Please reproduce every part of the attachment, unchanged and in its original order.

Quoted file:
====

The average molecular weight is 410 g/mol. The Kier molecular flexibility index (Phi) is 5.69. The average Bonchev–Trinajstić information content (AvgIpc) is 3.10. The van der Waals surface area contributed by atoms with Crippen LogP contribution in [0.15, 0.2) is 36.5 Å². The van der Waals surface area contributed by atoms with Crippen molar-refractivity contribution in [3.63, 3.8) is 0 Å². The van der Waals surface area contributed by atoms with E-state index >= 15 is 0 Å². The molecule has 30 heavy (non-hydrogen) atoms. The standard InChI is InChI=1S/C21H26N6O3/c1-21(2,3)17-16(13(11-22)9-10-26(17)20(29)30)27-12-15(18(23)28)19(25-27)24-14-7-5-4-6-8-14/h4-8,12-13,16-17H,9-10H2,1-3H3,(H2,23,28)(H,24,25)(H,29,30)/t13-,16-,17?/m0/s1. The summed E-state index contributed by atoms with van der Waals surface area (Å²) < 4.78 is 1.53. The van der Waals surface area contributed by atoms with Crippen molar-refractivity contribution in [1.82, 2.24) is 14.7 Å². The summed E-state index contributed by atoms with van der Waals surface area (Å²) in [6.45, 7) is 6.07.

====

The average molecular weight is 410 g/mol. The Kier molecular flexibility index (Phi) is 5.69. The average Bonchev–Trinajstić information content (AvgIpc) is 3.10. The van der Waals surface area contributed by atoms with Crippen LogP contribution in [0.15, 0.2) is 36.5 Å². The van der Waals surface area contributed by atoms with Crippen molar-refractivity contribution in [3.63, 3.8) is 0 Å². The van der Waals surface area contributed by atoms with E-state index >= 15 is 0 Å². The molecule has 30 heavy (non-hydrogen) atoms. The standard InChI is InChI=1S/C21H26N6O3/c1-21(2,3)17-16(13(11-22)9-10-26(17)20(29)30)27-12-15(18(23)28)19(25-27)24-14-7-5-4-6-8-14/h4-8,12-13,16-17H,9-10H2,1-3H3,(H2,23,28)(H,24,25)(H,29,30)/t13-,16-,17?/m0/s1. The summed E-state index contributed by atoms with van der Waals surface area (Å²) < 4.78 is 1.53. The van der Waals surface area contributed by atoms with Crippen molar-refractivity contribution in [1.82, 2.24) is 14.7 Å². The summed E-state index contributed by atoms with van der Waals surface area (Å²) in [6.45, 7) is 6.07.